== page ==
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Internment

  (Redirected from Concentration camp)

Boer women and children in a British concentration camp in South Africa (1900–1902)

Internment is the imprisonment of people, commonly in large groups, without charges[1] or intent to file charges,[2] and thus no trial. The term is especially used for the confinement "of enemy citizens in wartime or of terrorism suspects".[3] Thus, while it can simply mean imprisonment, it tends to refer to preventive confinement, rather than confinement after having been convicted of some crime. Use of these terms is subject to debate and political sensitivities.[4]

Interned persons may be held in prisons or in facilities known as internment camps. In certain contexts, these may also be known either officially or pejoratively, as concentration camps.

Internment also refers to a neutral country's practice of detaining belligerent armed forces and equipment on its territory during times of war under the Hague Convention of 1907.[5]

The Universal Declaration of Human Rights restricts the use of internment. Article 9 states that "No one shall be subjected to arbitrary arrest, detention or exile."[6]

Contents

Defining internship and "concentration camp"Edit

 
Ten thousand inmates were kept in El Agheila, one of the Italian concentration camps in Libya during the Italian colonization of Libya
 
Jewish slave laborers in the Buchenwald concentration camp near Weimar, 16 April 1945 (second row from bottom, seventh from left is Elie Wiesel)

The American Heritage Dictionary defines the term concentration camp as: "A camp where persons are confined, usually without hearings and typically under harsh conditions, often as a result of their membership in a group the government has identified as dangerous or undesirable."[7]

Although the first example of civilian internment may date as far back as the 1830s[8], the English term concentration camp was first used in order to refer to the reconcentrados (reconcentration camps) set up by the Spanish military in Cuba during the Ten Years' War (1868–78).[9] The term saw wider use around the Second Boer War (1899–1902), when the British operated such camps in South Africa for interning Boers.[9][10]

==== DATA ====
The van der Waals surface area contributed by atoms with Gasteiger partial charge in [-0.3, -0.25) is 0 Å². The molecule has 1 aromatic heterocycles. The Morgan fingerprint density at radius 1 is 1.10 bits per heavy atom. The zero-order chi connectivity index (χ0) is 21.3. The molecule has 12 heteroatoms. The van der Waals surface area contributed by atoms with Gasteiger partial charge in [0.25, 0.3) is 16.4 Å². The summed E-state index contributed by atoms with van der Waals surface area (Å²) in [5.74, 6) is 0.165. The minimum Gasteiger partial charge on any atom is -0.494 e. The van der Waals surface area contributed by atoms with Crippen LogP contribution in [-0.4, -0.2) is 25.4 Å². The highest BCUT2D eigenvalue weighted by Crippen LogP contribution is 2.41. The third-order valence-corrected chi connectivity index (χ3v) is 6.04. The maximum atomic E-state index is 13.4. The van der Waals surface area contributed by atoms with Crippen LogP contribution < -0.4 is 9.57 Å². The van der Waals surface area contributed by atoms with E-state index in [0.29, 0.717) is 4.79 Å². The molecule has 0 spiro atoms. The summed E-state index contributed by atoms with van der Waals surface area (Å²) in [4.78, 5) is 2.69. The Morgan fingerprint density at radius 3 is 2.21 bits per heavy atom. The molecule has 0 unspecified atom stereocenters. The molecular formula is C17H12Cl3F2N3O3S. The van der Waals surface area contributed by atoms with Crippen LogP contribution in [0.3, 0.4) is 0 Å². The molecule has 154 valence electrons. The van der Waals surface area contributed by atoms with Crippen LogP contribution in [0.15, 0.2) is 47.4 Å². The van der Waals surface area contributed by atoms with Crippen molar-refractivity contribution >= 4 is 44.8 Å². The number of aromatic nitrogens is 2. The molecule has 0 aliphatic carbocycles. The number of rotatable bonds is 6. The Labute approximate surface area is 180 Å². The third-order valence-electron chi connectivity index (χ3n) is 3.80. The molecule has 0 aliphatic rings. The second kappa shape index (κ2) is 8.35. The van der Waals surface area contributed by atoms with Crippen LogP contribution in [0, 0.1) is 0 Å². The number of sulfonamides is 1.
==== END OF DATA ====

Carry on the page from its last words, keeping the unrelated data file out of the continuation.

During the 20th century, the arbitrary internment of civilians by the state reached its most extreme form with the establishment of the Nazi concentration camps (1933–45). The Nazi concentration camp system was extensive, with as many as 15,000 camps[11] and at least 715,000 simultaneous internees.[12] The total number of casualties in these camps is difficult to determine, but the conscious policy of extermination through labor in at least some of the camps ensured that the inmates would die of starvation, untreated disease and summary executions.[13] Moreover, Nazi Germany established six extermination camps, specifically designed to kill millions, primarily by gassing.[14][15]

As a result, the term "concentration camp" today is sometimes conflated with the concept of "extermination camp" and historians debate whether the term "concentration camp" or "internment camp" should be used to describe other examples of civilian internment.[4]

See alsoEdit

ReferencesEdit

  1. ^ Lowry, David (1976). Human Rights Vol. 5, No. 3 "INTERNMENT: DENTENTION WITHOUT TRIAL IN NORTHERN IRELAND". American Bar Association: ABA Publishing. p. 261. JSTOR 27879033. The essence of internment lies in incarceration without charge or trial.
  2. ^ Kenney, Padraic (2017). Dance in Chains: Political Imprisonment in the Modern World. Oxford University Press. p. 47. A formal arrest usually comes with a charge, but many regimes employed internment (that is, detention without intent to file charges)
  3. ^ "the definition of internment". www.dictionary.com.
  4. ^ a b "Euphemisms, Concentration Camps And The Japanese Internment". npr.org.
  5. ^ "The Second Hague Convention, 1907". Yale.edu. Archived from the original on 9 October 2012. Retrieved 1 February 2013.
  6. ^ Universal Declaration of Human Rights, Article 9, United Nations
  7. ^ "Concentration camp". American Heritage Dictionary. Retrieved 22 July 2014.
  8. ^ James L. Dickerson (2010). Inside America's Concentration Camps: Two Centuries of Internment and Torture. p. 29. Chicago Review Press
  9. ^ a b "Concentration Camp". The Columbia Encyclopedia (Sixth ed.). Columbia University Press. 2008.
  10. ^ "Documents re camps in Boer War". sul.stanford.edu. Archived from the original on 9 June 2007.CS1 maint: BOT: original-url status unknown (link)
  11. ^ Concentration Camp Listing Sourced from Van Eck, Ludo Le livre des Camps. Belgium: Editions Kritak; and Gilbert, Martin Atlas of the Holocaust. New York: William Morrow 1993 ISBN 0-688-12364-3. In this online site are the names of 149 camps and 814 subcamps, organized by country.
  12. ^ Evans, Richard J. (2005). The Third Reich in Power. New York: Penguin Group. ISBN 978-0-14-303790-3.
  13. ^ Marek Przybyszewski, IBH Opracowania – Działdowo jako centrum administracyjne ziemi sasińskiej (Działdowo as the centre of local administration). Internet Archive, 22 October 2010.
  14. ^ Robert Gellately; Nathan Stoltzfus (2001). Social Outsiders in Nazi Germany. Princeton University Press. p. 216. ISBN 978-0-691-08684-2.
  15. ^ Anne Applebaum, A History of Horror, Review of "Le Siècle des camps" by Joël Kotek and Pierre Rigoulot, The New York Review of Books, 18 October 2001

External linksEdit